The son of a dentist and a homemaker, Steele graduated with the first architectural class at the University of Kentucky. After college, he traveled to Detroit to work under the tutelage of Latvian-born architect Gunnar Birkerts, who is credited with giving shape to Detroit's skyline. Steele referred to Birkerts as a 'hero,' but he was no fan of the tough economic times that faced Motor City when he arrived. He and some colleagues soon set up their own practice.
'That was fine except that the Detroit economy was so terrible,' he recalled. 'I realized I was never going to get any place in my career there, so I started looking around.'
He took a couple years to visit numerous cities, and at one point asked a friend if he would go with him to Phoenix to check it out. 'He said, ‘OK, I'll go with you to Phoenix if we can stop in San Diego, because I've always heard it's pretty.''
Steele said, 'I didn't want to even look at San Diego. From the Midwest, it always sounded like it was a military town with pink stucco cottages. But I said OK, and it turned out to be the reverse. Phoenix was terrible, but I stopped here and fell in love with the place.'
He landed a job in the La Jolla office of architect Dale Naegle, where Steele said he learned a great deal about urban planning-skills he has applied most recently to the urban design features of NTC (now called Liberty Station) and the as-yet-unveiled plans for the Qualcomm Stadium site in Mission Valley.
After his first wife succumbed to cancer, 'I sort of had the urge to get back into my own practice,' he said. His firm, MW Steele Group, at first gravitated to downtown, but a bankruptcy involving the building he had chosen forced him to look elsewhere. He settled in small quarters on Drury Lane in La Jolla to ride out the recession and ended up staying put for 10 years.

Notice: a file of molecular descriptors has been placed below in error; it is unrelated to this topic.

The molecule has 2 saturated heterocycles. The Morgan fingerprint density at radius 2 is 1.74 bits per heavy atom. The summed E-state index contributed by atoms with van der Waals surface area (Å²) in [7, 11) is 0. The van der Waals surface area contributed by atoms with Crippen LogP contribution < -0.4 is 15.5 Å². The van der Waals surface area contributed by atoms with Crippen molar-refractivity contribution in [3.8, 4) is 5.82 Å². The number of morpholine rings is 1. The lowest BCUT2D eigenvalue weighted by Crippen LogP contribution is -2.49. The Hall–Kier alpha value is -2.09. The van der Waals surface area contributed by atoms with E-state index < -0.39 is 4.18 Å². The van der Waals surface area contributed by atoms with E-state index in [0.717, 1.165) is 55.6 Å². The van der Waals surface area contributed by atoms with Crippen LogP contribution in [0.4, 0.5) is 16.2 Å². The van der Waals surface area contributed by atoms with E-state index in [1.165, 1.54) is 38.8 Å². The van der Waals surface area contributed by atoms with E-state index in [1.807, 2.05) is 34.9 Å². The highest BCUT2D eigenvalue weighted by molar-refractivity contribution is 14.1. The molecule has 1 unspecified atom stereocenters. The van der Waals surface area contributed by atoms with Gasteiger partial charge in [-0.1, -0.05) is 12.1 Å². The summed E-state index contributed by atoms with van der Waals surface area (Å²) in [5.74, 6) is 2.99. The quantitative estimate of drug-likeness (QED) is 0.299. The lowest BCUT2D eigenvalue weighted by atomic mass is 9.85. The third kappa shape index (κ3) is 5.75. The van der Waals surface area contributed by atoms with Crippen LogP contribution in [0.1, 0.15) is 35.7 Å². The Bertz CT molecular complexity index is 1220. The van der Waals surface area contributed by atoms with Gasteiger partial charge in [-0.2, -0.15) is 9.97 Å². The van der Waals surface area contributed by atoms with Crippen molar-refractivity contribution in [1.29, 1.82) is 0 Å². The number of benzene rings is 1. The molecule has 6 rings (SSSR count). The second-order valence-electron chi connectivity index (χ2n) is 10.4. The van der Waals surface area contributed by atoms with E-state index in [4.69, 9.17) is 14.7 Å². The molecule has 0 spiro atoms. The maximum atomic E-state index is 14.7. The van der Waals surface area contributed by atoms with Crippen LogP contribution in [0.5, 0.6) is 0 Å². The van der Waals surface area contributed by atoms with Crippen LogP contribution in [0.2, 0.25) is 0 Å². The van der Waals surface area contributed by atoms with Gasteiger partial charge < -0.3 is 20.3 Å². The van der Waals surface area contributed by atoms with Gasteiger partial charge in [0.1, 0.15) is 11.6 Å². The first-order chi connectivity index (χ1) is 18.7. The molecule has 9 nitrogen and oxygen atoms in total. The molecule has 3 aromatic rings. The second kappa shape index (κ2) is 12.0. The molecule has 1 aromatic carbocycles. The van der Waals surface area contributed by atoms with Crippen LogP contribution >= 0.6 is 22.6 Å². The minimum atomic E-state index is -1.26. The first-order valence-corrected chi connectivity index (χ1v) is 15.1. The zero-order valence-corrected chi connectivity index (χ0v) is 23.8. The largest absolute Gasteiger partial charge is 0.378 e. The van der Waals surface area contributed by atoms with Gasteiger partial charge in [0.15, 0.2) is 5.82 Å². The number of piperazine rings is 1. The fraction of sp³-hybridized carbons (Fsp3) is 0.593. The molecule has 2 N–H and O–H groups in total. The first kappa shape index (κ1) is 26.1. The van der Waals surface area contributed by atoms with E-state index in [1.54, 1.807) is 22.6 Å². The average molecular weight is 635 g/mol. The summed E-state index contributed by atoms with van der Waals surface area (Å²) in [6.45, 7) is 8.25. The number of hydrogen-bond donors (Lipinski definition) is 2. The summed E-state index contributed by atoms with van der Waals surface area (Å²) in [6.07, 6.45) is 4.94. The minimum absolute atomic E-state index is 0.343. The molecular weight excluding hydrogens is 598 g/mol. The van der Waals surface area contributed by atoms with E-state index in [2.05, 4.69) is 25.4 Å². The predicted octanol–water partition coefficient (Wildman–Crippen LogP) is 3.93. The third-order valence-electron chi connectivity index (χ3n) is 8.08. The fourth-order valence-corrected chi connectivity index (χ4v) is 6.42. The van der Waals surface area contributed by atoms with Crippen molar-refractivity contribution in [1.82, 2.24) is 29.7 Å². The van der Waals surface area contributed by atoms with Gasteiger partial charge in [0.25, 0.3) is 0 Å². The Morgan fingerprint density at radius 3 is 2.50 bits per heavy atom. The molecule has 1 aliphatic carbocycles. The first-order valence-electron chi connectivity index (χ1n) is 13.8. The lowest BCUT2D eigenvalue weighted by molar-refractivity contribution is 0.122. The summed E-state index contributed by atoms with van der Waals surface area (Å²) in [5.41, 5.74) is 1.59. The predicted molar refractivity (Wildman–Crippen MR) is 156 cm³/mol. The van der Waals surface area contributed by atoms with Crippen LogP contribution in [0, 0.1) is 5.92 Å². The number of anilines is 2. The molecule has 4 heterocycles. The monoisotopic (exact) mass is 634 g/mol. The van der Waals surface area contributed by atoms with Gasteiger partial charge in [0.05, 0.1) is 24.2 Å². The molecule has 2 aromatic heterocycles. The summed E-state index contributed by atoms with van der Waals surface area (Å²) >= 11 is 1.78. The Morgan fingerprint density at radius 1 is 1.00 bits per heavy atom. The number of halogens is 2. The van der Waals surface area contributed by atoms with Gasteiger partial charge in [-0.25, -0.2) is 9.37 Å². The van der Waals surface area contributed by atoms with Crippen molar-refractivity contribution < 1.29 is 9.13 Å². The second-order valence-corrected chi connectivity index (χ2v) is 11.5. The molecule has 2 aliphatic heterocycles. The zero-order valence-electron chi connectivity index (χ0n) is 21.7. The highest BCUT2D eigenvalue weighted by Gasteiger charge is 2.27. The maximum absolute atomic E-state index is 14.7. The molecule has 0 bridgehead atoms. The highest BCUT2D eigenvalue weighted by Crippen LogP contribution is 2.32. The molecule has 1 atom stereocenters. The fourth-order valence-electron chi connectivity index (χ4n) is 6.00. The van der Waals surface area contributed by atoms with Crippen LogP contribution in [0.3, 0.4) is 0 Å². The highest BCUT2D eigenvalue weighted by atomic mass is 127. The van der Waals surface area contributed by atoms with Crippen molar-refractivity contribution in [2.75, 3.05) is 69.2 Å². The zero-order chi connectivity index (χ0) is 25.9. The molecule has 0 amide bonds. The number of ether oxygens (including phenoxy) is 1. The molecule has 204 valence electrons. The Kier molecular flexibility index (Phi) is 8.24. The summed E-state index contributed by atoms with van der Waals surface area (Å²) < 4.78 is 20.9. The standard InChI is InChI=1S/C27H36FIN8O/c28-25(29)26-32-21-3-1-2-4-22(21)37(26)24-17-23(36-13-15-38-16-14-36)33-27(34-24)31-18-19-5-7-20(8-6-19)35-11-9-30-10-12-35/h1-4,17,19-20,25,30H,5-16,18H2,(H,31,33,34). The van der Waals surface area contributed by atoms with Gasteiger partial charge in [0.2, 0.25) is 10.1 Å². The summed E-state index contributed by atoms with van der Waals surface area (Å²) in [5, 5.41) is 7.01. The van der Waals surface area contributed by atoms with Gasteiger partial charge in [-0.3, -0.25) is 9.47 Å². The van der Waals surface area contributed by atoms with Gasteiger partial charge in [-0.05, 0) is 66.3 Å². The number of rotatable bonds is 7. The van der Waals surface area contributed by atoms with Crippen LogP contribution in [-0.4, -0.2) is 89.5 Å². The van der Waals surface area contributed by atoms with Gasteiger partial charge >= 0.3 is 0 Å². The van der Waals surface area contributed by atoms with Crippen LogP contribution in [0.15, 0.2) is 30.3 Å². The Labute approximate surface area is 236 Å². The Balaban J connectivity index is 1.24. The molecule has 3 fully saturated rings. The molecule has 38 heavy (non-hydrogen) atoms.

It's also where he met his 'soulmate,' Dale Fitzmorris, who ran a modest clothing boutique next door. She would eventually manage Steele's architectural firm and help start a popular catalogue company for menopausal women, called As We Change, which she eventually sold with her partner. Dale Steele now is a full-time advocate for a downtown public market similar to the famous Pike's Market on Seattle's waterfront. They also take frequent trips up and down the coast on a Harley.
Fourteen months ago, Steele moved his offices to East Village, into a vacant warehouse on 15th Street that once housed a rubber-product distribution concern. The brick-and-concrete one-story is less than half a block from the San Diego bus maintenance yard, but also only four blocks from the rising downtown ballpark.
'My heart has always been downtown,' he explained about the decision to locate an architecture firm in a rather rugged part of East Village. 'And I really like our building.'
He said his firm is probably most well known for its design of the Carmel Mountain Ranch Public Library, which was featured on the cover of Architectural Record in late 1997, and the Cal Western School of Law library addition downtown, which was completed in 1999.
Jim Gabriel, once a Steele staffer who departed six years ago with two colleagues to establish their own architecture firm, Hanna Gabriel Wells, in Ocean Beach, described Steele as 'definitely the person who wanted to be in charge of decision making, the first-person-to-the-chalkboard type.'
'He has a way of taking over a meeting or situations without bowling over or annoying people. At the end of it, everyone's happy and feeling good, and you have no idea that he's just completely manipulated the whole thing.'